If you don't live it you can't understand it. By late 2017 our home had become our prison yet we would rather fight alone than have other people think badly of him, or worse reject him. So we continued to try and hide our reality but that became near impossible by early 2018.

We still can't wrap our heads around the fact, that all the love we have given, the huge circle of friends and family who also love and support him and the highest level of professional services available for the last 12 1/2 years, hasn't been able to undo the wiring of his brain that took place during the first 18 months of his life, due to the trauma, abuse and neglect he experienced before we knew him.

Our son isn't a monster. He is an amazing kid trapped in his own trauma; but the reality is that it is unsafe for him to live in our home. Our bodies, our minds, our property, our marriage and our family has been bruised and battered- nearly destroyed.

We were asked recently by the staff at Grafton, how much more abuse were we willing to take? They could see what we couldn't accept yet- sometimes, love is not enough.

But through some intensely ugly visits with him, he made it clear. We could finally answer, no more.

Our family is broken and grieving and trying to figure out how to live without our son who is part of our very beings and scattered throughout our lives - constant reminders of what wasn't supposed to be, and what was, but isn't.

All our brokenness, and the scars of the supposed to's can immobilize us and land us in a useless heap of nothing (and we have spent some time there) or they can serve as reminders that we have survived and are still functioning...KUNK....KUNK.....KUNK.

On Tuesday of this week, 4/9/19- with the overwhelming support of Child Protective Services, Grafton, the Guardian ad Litem and the Attorney for Social Services- the judge granted our petition; transferring custody of our son to the people we once fought desperately to gain custody from.

It wasn't supposed to be this way.

The first question we're asked is will we ever see him again, and the sad answer is we don't know. What we do know is that we will keep telling our story - one built on the foundation of hope and one that we believe will end in redemption of what wasn't supposed to be.

But for now, we are putting one foot in front of the other and taking it one day at a time as we grieve for our son; learn a new normal and simply try to sleep through an entire night to the sound of the KUNK, KUNK, KUNK.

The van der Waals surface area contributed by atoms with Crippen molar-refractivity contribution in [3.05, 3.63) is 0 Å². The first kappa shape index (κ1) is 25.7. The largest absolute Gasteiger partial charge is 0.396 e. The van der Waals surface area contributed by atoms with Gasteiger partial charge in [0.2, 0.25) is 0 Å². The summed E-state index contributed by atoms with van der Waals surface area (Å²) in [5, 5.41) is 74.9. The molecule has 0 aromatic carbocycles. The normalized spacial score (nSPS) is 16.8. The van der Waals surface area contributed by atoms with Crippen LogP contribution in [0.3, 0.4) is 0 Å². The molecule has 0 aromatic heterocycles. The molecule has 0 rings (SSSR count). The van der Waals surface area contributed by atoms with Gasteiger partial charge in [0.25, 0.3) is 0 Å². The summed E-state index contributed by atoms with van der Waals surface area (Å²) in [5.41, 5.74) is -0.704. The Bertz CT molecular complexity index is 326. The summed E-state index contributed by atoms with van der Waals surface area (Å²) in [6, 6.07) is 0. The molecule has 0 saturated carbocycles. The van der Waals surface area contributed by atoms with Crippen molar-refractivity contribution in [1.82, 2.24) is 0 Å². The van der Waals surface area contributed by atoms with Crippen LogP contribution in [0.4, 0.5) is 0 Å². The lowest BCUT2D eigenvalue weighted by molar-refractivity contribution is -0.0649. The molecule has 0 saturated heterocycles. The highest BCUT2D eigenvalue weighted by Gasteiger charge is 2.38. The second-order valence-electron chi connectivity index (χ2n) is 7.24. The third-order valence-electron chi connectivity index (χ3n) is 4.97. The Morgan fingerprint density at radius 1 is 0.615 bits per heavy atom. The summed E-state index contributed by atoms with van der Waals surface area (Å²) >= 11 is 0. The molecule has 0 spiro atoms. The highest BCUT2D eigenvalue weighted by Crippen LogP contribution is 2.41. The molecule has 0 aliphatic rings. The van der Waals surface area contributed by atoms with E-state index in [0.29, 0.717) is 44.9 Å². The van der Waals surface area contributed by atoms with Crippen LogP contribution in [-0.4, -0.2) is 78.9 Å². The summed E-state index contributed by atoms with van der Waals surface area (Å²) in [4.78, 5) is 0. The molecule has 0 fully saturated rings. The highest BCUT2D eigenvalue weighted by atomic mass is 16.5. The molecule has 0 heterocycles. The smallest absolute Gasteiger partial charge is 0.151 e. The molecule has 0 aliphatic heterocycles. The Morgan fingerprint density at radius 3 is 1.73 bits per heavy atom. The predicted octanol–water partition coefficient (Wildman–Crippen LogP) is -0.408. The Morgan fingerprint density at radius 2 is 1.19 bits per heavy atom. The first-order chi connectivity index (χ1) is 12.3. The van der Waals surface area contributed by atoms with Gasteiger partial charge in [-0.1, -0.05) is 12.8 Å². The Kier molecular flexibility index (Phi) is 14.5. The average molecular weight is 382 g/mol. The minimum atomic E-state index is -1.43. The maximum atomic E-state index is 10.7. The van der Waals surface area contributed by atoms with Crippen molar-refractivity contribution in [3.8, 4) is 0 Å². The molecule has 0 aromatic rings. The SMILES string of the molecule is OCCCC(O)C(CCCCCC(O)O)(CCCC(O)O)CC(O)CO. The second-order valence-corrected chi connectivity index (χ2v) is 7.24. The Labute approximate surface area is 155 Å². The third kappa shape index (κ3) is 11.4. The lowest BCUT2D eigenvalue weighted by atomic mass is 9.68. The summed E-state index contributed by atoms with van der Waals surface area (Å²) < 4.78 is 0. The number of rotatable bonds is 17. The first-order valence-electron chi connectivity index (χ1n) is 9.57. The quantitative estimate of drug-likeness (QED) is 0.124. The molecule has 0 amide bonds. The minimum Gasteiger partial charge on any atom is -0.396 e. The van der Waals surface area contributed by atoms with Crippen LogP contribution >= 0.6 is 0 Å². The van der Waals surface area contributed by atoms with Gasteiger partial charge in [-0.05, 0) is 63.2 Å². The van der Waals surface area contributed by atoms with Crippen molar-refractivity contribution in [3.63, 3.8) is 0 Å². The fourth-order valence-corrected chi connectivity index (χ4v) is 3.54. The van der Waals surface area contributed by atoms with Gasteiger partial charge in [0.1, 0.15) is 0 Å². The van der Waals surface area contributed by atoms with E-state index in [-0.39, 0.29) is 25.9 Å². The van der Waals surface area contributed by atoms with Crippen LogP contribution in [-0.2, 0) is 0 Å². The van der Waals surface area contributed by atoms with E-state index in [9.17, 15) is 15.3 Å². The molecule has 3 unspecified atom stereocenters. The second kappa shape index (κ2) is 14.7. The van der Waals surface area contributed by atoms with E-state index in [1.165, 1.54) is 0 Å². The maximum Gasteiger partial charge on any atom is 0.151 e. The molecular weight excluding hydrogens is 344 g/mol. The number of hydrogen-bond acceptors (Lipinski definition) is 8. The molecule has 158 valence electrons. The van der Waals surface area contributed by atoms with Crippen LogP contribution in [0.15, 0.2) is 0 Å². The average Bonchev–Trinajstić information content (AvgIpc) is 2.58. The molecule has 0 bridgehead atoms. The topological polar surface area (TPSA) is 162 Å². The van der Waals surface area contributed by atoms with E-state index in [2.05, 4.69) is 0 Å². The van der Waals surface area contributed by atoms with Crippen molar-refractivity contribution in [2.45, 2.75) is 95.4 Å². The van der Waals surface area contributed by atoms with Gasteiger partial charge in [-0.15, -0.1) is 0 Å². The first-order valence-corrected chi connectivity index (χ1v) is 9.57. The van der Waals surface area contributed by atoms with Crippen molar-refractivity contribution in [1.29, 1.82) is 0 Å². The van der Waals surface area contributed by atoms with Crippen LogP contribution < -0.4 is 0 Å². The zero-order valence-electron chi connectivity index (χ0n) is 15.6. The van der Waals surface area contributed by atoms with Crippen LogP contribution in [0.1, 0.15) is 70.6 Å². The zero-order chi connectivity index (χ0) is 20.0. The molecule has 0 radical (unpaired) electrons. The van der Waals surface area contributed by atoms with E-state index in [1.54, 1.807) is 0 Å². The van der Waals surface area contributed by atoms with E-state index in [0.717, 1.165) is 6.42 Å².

Happy Saturday y'all,



Friday, March 29, 2019

FMF: Measure

This post is a link-up to Five Minute Friday

Measure.

We measure our feet to buy shoes, we measure luggage for travel and we measure the depth of water for all sorts of reasons.  Is it too deep for my kid to stand up in? Is it deep enough for this cruise ship?

I read a FB post this week that went something like this...

A person can drown in eight feet of water, another in 20 feet, but they both drowned.

We are trauma parents which brings unique and very difficult challenges to what we found normal  parenting of our oldest and biological son.  People will say- God knew only you and Rex could do this. Or, with exasperated expressions will comment, "I don't know how you do it?"

Often, a friend will begin to share a difficulty they are facing, and then stop and say, but it's nothing compared to what you are living through.  I'm uncomfortable with that because I know that hard is hard. And, I want to be there to encourage them like they are for me. But the measurement of difficulty interferes.

Yes, we've been called to trauma parent, adopt and find our way through pediatric mental illness.  It is so very hard. But that is our calling.  You may not have been called to that - which is why you can't understand it.

My friend Brian has been called to go up against cancer and I'm amazed at how he bravely and tenaciously keeps fighting and smiling. I can't fully understand.

My friends Julie and Shanna, and my niece Missy have buried their husbands way too early by our standards of expectation. I can't fully understand it.

I've seen adultery and divorce destroy people that I love dearly. I could go on.

You have your own hard that you walk every single day.

We tend to measure our stories, our callings and our pain against each other. If it's different, and we can't fully understand it can leave us feeling less than.

Can I encourage you today to not measure your calling against mine? Let's measure our own calling to walk the hard and the happy with God's grace and mercy and wisdom for each of us- which He grants at the perfect time and in the perfect measurement. He is more than.


And, even when His answer is different than our ask, He is always good.

Happy Friday y'all!